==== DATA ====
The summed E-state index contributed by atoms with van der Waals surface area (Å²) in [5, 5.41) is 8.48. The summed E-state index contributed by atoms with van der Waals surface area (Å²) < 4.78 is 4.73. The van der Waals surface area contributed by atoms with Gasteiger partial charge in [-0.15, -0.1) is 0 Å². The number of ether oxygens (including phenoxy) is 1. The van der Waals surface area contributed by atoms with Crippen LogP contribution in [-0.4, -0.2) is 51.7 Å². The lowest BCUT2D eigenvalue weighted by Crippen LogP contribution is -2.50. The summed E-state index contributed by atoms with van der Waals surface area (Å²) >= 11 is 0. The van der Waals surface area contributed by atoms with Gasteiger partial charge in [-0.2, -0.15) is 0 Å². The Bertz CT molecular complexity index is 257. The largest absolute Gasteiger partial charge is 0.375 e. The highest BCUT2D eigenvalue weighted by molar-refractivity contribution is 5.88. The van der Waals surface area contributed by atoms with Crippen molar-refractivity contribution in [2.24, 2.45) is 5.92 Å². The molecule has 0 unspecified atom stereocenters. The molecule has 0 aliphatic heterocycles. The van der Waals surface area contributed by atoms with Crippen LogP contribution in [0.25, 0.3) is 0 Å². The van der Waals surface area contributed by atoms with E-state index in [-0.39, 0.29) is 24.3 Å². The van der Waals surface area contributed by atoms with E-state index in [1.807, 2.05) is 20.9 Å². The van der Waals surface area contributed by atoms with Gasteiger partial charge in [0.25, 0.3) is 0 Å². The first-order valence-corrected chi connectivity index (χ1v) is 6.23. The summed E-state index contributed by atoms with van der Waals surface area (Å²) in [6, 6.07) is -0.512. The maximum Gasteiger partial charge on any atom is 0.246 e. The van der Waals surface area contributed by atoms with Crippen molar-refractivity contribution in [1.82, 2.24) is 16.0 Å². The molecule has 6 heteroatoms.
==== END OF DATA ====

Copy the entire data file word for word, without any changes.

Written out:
The summed E-state index contributed by atoms with van der Waals surface area (Å²) in [5, 5.41) is 8.48. The summed E-state index contributed by atoms with van der Waals surface area (Å²) < 4.78 is 4.73. The van der Waals surface area contributed by atoms with Gasteiger partial charge in [-0.15, -0.1) is 0 Å². The number of ether oxygens (including phenoxy) is 1. The van der Waals surface area contributed by atoms with Crippen LogP contribution in [-0.4, -0.2) is 51.7 Å². The lowest BCUT2D eigenvalue weighted by Crippen LogP contribution is -2.50. The summed E-state index contributed by atoms with van der Waals surface area (Å²) >= 11 is 0. The van der Waals surface area contributed by atoms with Gasteiger partial charge in [-0.2, -0.15) is 0 Å². The Bertz CT molecular complexity index is 257. The largest absolute Gasteiger partial charge is 0.375 e. The highest BCUT2D eigenvalue weighted by molar-refractivity contribution is 5.88. The van der Waals surface area contributed by atoms with Crippen molar-refractivity contribution in [2.24, 2.45) is 5.92 Å². The molecule has 0 unspecified atom stereocenters. The molecule has 0 aliphatic heterocycles. The van der Waals surface area contributed by atoms with Crippen LogP contribution in [0.25, 0.3) is 0 Å². The van der Waals surface area contributed by atoms with E-state index in [-0.39, 0.29) is 24.3 Å². The van der Waals surface area contributed by atoms with E-state index in [1.807, 2.05) is 20.9 Å². The van der Waals surface area contributed by atoms with Gasteiger partial charge in [0.25, 0.3) is 0 Å². The first-order valence-corrected chi connectivity index (χ1v) is 6.23. The summed E-state index contributed by atoms with van der Waals surface area (Å²) in [6, 6.07) is -0.512. The maximum Gasteiger partial charge on any atom is 0.246 e. The van der Waals surface area contributed by atoms with Crippen molar-refractivity contribution in [1.82, 2.24) is 16.0 Å². The molecule has 6 heteroatoms.